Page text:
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  • Fiona McKinna

Fastelavnsboller, the Norwegian Shrovetide Speciality

Updated: Apr 27


Fastelavnsboller Norway
Fastelavnsboller are traditionally served at Shrovetide in the Nordic countries

For many of us in different parts of the world Shrovetide is marked with pancakes and the start of Lent. Fastelavn (as it's known here in Norway) is marked on Shrove Sunday with a special celebration food. Fastelavn itself is the three days before the start of Lent, Shrove Sunday, Blue Monday and Fat Tuesday, but Fastelavnsboller are enjoyed for days before throughout the whole of Norway.


When Christianity arrived in Norway, it was decided that there should be the traditional Christian 40 days of fasting before Easter when certain foods were banned such as meat. As with many countries in the world the days before Lent were a celebration and a chance to eat all the food that was forbidden in the days following and to enjoy the time with a traditional carnival mood. Typically food traditions vary from region to region and in northern parts of Norway the day is called "fleskesøndag" (meat Sunday) when soup, meat and pork are traditionally eaten. In Vestlandet (in the west of the country) "smalahove" (a sheep's head dish) is eaten.


Fastelavnsboller Norway
Fastelavnsboller filled with cream and jam

Fastelavnsboller are one of those traditions that seems to be enjoyed throughout the country though and not without good reason.


These Shrovetide buns really only became popular after the 1900s when stoves started to be more commonplace. Of course, now we are all using an excuse to eat this delicious treat. Fastelavnsboller are light, airy buns, fragrant with cardamom and filled with strawberry jam and whipped cream. The perfect light and delicate patisserie for the promise of spring to come. Once you have tried these I am sure you will agree that Shrovetide just isn't the same without them.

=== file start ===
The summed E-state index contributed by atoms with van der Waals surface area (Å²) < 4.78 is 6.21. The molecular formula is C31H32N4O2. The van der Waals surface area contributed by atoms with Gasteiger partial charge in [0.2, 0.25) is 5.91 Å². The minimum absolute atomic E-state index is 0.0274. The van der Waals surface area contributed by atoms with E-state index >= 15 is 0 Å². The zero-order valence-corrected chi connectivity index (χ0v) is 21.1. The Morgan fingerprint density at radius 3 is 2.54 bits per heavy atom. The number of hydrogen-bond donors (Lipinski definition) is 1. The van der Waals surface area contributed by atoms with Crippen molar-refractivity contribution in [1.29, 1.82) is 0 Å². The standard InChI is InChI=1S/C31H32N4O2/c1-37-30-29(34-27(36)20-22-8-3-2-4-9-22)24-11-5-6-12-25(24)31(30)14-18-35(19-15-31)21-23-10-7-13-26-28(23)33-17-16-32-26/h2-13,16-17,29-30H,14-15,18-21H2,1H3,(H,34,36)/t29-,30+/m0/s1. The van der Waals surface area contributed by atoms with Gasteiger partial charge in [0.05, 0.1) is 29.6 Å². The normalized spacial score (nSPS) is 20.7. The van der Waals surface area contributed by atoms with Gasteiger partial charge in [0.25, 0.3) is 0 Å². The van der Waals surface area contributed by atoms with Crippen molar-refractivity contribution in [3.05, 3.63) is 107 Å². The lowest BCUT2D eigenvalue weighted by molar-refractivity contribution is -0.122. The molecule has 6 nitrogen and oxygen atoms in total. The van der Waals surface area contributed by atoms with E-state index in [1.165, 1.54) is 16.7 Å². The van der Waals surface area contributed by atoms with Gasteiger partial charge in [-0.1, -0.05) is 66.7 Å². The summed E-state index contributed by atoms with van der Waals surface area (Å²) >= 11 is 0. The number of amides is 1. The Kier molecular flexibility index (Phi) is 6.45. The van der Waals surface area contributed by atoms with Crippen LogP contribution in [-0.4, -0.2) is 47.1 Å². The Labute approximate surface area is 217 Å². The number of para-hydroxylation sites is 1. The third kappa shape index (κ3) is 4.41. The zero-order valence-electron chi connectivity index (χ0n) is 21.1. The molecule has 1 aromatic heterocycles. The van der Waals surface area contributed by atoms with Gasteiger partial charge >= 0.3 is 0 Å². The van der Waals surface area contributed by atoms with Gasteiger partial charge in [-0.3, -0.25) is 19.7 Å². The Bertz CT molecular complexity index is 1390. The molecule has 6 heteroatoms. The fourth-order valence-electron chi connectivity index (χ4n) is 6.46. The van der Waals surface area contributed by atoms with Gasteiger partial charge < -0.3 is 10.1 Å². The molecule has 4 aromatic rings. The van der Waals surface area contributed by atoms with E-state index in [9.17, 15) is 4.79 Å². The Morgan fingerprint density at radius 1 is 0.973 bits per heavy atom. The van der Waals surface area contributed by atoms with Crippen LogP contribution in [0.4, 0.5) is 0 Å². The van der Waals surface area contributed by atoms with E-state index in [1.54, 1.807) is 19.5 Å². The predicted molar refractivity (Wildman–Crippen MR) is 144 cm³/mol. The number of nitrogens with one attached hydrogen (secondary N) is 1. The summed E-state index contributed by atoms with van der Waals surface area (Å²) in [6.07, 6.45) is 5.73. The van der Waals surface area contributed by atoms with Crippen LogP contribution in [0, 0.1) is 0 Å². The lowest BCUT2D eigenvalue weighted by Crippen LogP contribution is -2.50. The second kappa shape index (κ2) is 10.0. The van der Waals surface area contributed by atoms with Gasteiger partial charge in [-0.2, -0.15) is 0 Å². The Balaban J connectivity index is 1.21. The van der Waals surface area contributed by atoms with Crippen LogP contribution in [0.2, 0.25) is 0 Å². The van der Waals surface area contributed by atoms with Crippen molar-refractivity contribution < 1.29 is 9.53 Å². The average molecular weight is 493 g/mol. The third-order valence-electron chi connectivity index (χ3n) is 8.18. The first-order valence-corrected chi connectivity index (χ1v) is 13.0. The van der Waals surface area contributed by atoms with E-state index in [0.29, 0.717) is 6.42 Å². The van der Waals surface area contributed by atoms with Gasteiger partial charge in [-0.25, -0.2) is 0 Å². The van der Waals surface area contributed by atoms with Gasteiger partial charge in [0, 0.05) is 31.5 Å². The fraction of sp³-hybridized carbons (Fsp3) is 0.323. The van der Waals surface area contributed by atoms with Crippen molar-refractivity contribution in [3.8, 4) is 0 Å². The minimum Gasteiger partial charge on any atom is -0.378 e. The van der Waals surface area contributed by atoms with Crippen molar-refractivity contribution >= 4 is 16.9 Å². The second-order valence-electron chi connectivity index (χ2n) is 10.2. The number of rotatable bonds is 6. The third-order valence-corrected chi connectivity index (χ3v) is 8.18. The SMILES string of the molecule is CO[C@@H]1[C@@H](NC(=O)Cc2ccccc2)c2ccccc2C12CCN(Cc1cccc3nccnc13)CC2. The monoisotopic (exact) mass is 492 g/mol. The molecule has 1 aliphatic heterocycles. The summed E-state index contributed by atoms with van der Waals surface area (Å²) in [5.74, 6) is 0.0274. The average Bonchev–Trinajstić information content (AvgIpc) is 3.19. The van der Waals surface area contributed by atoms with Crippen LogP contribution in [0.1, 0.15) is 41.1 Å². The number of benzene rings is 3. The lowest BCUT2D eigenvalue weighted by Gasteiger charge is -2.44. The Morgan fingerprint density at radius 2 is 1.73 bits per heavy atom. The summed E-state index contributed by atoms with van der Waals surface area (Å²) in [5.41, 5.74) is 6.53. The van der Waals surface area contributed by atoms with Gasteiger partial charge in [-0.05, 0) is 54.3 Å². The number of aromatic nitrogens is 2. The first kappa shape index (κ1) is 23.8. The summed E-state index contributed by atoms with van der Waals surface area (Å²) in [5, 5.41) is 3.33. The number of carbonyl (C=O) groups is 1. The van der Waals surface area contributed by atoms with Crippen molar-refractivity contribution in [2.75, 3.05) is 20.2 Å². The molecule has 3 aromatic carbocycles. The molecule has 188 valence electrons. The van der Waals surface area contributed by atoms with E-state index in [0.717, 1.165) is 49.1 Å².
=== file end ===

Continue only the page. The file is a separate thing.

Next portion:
Norway fastelavnsboller
Fastelavnsboller

Fastelavnsboller (makes 12 buns)


Ingredients

650g / 1lb 7oz plain or all purpose flour

120g / 4oz / 1 stick butter. I use salted butter because I think it gives more flavour

50g / 2oz fresh yeast. If using dried yeast, halve the amount

130g / 4 1/2oz sugar

1/2 teaspoon ground cardamom

1/2 teaspoon salt

1/2 teaspoon baking powder

300ml/ 1 1/4 cups milk

1 beaten egg for glazing


300ml/ 1 1/4 cups double, whipping or heavy cream

Jam of your choice (optional)

Icing/powdered sugar for dusting


Method

Rub the butter into the flour. Warm the milk and blend the yeast into a small amount of it. Add the rest of the dry ingredients to the flour/butter mix and then add the yeast. Gradually add enough milk to make a smooth elastic dough which is soft but not too sticky to handle. Knead gently for 5 minutes. Cover with a damp cloth and allow to rest in a warm place for an hour. Once rested turn the dough out onto a lightly floured surface and divide it into 12 equal pieces. Shape each one into a nice round ball and place onto a baking sheet that has been either greased or lined with baking paper. Give them plenty space around each other to rise. Cover again with the damp cloth and leave to prove in a warm place for another hour.


Preheat the oven to 200C/400F

Glaze the tops and sides of the buns with the beaten egg and bake in the oven for about 15-20 minutes or until a light golden brown and nicely risen. Cool on a wire rack.


Whilst the buns are cooling, whip the cream to soft peaks. Cut the buns in half horizontally and fill with jam and whipped cream. Put the tops back on carefully and lightly dust with icing sugar. Enjoy immediately.


Norway fastelavnsboller
Unfilled fastelavnsboller will keep for several days

The unfilled buns will keep for a day at room temperature in a covered container.


Vær så god!


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